Do Laboratory dogs have a good life?

microscope-275984__180I came across a study today that addressed how dogs, used in a laboratory setting, function in regards to the required “enrichment” that UK legislation recommends.

The results of the study aren’t earth shattering by any means.  Dogs like to play outside during the day, tend to eat their own poop(if behavior goes unchecked), sleep on beds if they are provided, etc. But this research does bring up an important ethical question in regards to scientific endeavors that use dogs as the principle organism to be studied.

I, personally, believe that studies that focus on the behavioral characteristics of our furry friends can add a tremendous amount of value to humanity in the form of allowing us to better understand our most loyal companions.  But there is a line somewhere that, when crossed, violates some basic principles of, what most people, would deem to be ethical.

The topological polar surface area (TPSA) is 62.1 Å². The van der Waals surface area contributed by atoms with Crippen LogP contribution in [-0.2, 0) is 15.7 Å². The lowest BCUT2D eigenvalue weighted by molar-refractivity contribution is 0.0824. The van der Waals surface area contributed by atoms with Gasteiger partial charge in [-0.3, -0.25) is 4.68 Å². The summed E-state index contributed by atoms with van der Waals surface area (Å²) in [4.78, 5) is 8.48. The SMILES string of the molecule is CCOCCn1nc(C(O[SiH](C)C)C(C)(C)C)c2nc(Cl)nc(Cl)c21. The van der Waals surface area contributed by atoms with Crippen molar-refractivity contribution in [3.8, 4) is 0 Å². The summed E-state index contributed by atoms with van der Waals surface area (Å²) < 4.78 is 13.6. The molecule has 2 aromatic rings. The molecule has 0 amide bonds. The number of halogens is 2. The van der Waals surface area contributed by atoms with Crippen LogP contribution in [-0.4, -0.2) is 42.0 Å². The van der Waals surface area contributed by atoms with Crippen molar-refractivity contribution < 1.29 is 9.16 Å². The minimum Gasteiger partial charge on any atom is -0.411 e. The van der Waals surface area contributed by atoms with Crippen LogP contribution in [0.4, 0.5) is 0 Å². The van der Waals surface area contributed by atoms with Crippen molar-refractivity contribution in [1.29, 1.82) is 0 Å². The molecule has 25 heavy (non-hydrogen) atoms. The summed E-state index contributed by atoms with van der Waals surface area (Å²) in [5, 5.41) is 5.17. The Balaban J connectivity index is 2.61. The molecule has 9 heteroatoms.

The situation that comes to mind is the experimentation of substances, purported to impart some benefit to a human user, being tested first on dogs –or any other animal– to test for safety.  I’m confident in the assertion that this is a breach of the ethical considerations that we must make when subjecting animals, who have the capacity for fear, pain, etc, to trials that may cause this negativity in spades.

I’m interested to hear what you have to say on the subject.  How do we weigh humanity’s need to continually drive forward with scientific progress while operating with the confines of a code of ethics that is designed to protect dogs(and other animals) in the process?